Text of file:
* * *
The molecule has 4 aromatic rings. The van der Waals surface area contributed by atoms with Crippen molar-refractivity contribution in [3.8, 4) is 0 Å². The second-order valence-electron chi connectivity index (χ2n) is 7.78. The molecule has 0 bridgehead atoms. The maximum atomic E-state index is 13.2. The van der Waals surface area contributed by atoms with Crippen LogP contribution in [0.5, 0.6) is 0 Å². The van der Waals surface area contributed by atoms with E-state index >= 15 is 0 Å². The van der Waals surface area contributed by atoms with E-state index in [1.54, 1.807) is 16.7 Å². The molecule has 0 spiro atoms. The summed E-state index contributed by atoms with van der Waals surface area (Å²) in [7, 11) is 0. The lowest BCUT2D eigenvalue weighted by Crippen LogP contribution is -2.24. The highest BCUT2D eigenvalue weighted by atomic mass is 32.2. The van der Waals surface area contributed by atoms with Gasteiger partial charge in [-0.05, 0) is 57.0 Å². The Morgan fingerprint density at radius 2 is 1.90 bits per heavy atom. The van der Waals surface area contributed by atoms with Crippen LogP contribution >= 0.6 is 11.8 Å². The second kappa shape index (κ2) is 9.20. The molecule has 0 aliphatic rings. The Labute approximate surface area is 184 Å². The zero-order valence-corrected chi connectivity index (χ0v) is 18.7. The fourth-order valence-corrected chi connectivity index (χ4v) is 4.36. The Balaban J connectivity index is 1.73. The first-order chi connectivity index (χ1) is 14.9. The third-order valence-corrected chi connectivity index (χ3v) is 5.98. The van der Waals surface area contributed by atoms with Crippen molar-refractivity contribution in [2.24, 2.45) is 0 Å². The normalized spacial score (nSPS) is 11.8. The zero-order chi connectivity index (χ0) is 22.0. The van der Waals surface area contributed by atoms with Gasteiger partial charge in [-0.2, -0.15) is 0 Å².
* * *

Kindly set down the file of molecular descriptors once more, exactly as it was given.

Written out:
The molecule has 4 aromatic rings. The van der Waals surface area contributed by atoms with Crippen molar-refractivity contribution in [3.8, 4) is 0 Å². The second-order valence-electron chi connectivity index (χ2n) is 7.78. The molecule has 0 bridgehead atoms. The maximum atomic E-state index is 13.2. The van der Waals surface area contributed by atoms with Crippen LogP contribution in [0.5, 0.6) is 0 Å². The van der Waals surface area contributed by atoms with E-state index >= 15 is 0 Å². The van der Waals surface area contributed by atoms with E-state index in [1.54, 1.807) is 16.7 Å². The molecule has 0 spiro atoms. The summed E-state index contributed by atoms with van der Waals surface area (Å²) in [7, 11) is 0. The lowest BCUT2D eigenvalue weighted by Crippen LogP contribution is -2.24. The highest BCUT2D eigenvalue weighted by atomic mass is 32.2. The van der Waals surface area contributed by atoms with Gasteiger partial charge in [-0.05, 0) is 57.0 Å². The Morgan fingerprint density at radius 2 is 1.90 bits per heavy atom. The van der Waals surface area contributed by atoms with Crippen LogP contribution >= 0.6 is 11.8 Å². The second kappa shape index (κ2) is 9.20. The molecule has 0 aliphatic rings. The Labute approximate surface area is 184 Å². The zero-order valence-corrected chi connectivity index (χ0v) is 18.7. The fourth-order valence-corrected chi connectivity index (χ4v) is 4.36. The Balaban J connectivity index is 1.73. The first-order chi connectivity index (χ1) is 14.9. The third-order valence-corrected chi connectivity index (χ3v) is 5.98. The van der Waals surface area contributed by atoms with Crippen molar-refractivity contribution in [2.24, 2.45) is 0 Å². The normalized spacial score (nSPS) is 11.8. The zero-order chi connectivity index (χ0) is 22.0. The van der Waals surface area contributed by atoms with Gasteiger partial charge in [-0.2, -0.15) is 0 Å².